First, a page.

A sudden shiver ran through me, not a cold shiver, but a shiver of agony, and so I hastened my steps, uneasy at being alone in the wood, frightened stupidly and without reason, at the profound solitude. Suddenly it seemed as if I were being followed, that somebody was walking at my heels, close, quite close to me, near enough to touch me.
     I turned round suddenly, but I was alone. I saw nothing behind me except the straight, broad ride, empty and bordered by high trees, horribly empty; on the other side also it extended until it was lost in the distance, and looked just the same - terrible.
     I closed my eyes. Why? And then I began to turn round on one heel very quickly, just like a top. I nearly fell down, and opened my eyes; the trees were dancing round me and the earth heaved; I was obliged to sit down. Then, ah! I no longer remembered how I had come! What a strange idea! What a strange, strange idea! I did not the least know. I started off to the right, and got back into the avenue which had led me into the middle of the forest.

     June 3. I have had a terrible night. I shall go away for a few weeks, for no doubt a journey will set me up again.
     July 2. I have come back, quite cured, and have had a most delightful trip into the bargain. I have been to Mont Saint-Michel, which I had not seen before.
     What a sight, when one arrives as I did, at Avranches toward the end of the day! The town stands on a hill, and I was taken into the public garden at the extremity of the town. I uttered a cry of astonishment. An extraordinarily large bay lay extended before me, as far as my eyes could reach, between two hills which were lost to sight in the mist; and in the middle of this immense yellow bay, under a clear, golden sky, a peculiar hill rose up, somber and pointed in the midst of the sand. The sun had just disappeared, and under the still flaming sky stood out the outline of that fantastic rock which bears on its summit a picturesque monument.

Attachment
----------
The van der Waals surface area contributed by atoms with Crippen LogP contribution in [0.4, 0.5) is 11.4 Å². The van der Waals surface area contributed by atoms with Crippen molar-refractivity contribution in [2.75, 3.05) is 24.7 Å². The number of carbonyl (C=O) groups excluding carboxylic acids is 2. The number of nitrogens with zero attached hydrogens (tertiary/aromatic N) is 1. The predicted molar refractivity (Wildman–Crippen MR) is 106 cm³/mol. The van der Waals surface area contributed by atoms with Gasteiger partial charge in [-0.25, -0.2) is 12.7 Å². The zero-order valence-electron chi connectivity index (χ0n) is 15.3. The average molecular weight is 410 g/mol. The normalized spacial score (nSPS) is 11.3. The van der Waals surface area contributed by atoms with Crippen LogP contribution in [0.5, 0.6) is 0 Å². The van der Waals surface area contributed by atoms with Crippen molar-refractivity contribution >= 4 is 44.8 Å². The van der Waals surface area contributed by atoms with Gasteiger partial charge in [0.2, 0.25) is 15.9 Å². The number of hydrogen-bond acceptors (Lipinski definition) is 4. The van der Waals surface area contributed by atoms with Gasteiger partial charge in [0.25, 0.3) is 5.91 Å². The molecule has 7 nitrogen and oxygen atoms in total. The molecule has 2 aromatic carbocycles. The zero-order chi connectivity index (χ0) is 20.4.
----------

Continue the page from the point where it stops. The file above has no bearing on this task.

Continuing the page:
At daybreak I went to it. The tide was low, as it had been the night before, and I saw that wonderful abbey rise up before me as I approached it. After several hours' walking, I reached the enormous mass of rock which supports the little town, dominated by the great church. Having climbed the steep and narrow street, I entered the most wonderful Gothic building that has ever been erected to God on earth, large as a town, and full of low rooms which seem buried beneath vaulted roofs, and of lofty galleries supported by delicate columns.
     I entered this gigantic granite jewel, which is as light in its effect as a bit of lace and is covered with towers, with slender belfries to which spiral staircases ascend. The flying buttresses raise strange heads that bristle with chimeras. with devils, with fantastic ani-mals, with monstrous flowers, are joined together by finely carved arches, to the blue sky by day, and to the black sky by night.

     When I had reached the summit. I said to the monk who accompanied me: "Father, how happy you must be here!" And he replied: "It is very windy, Monsieur"; and so we began to talk while watching the rising tide, which ran over the sand and covered it with a steel cuirass.
     And then the monk told me stories, all the old stories belonging to the place - legends, nothing but legends.
     One of them struck me forcibly. The country people, those belonging to the Mornet, declare that at night one can hear talking going on in the sand, and also that two goats bleat, one with a strong, the other with a weak voice. Incredulous people declare that it is nothing but the screaming of the sea birds, which occasionally resembles bleatings, and occasionally human lamentations; but belated fishermen swear that they have met an old shepherd, whose cloak covered head they can never see, wandering on the sand, between two tides, round the little town placed so far out of the world. They declare he is guiding and walking before a he-goat with a man's face and a she-goat with a woman's face, both with white hair, who talk incessantly, quarreling in a strange language, and then suddenly cease talking in order to bleat with all their might.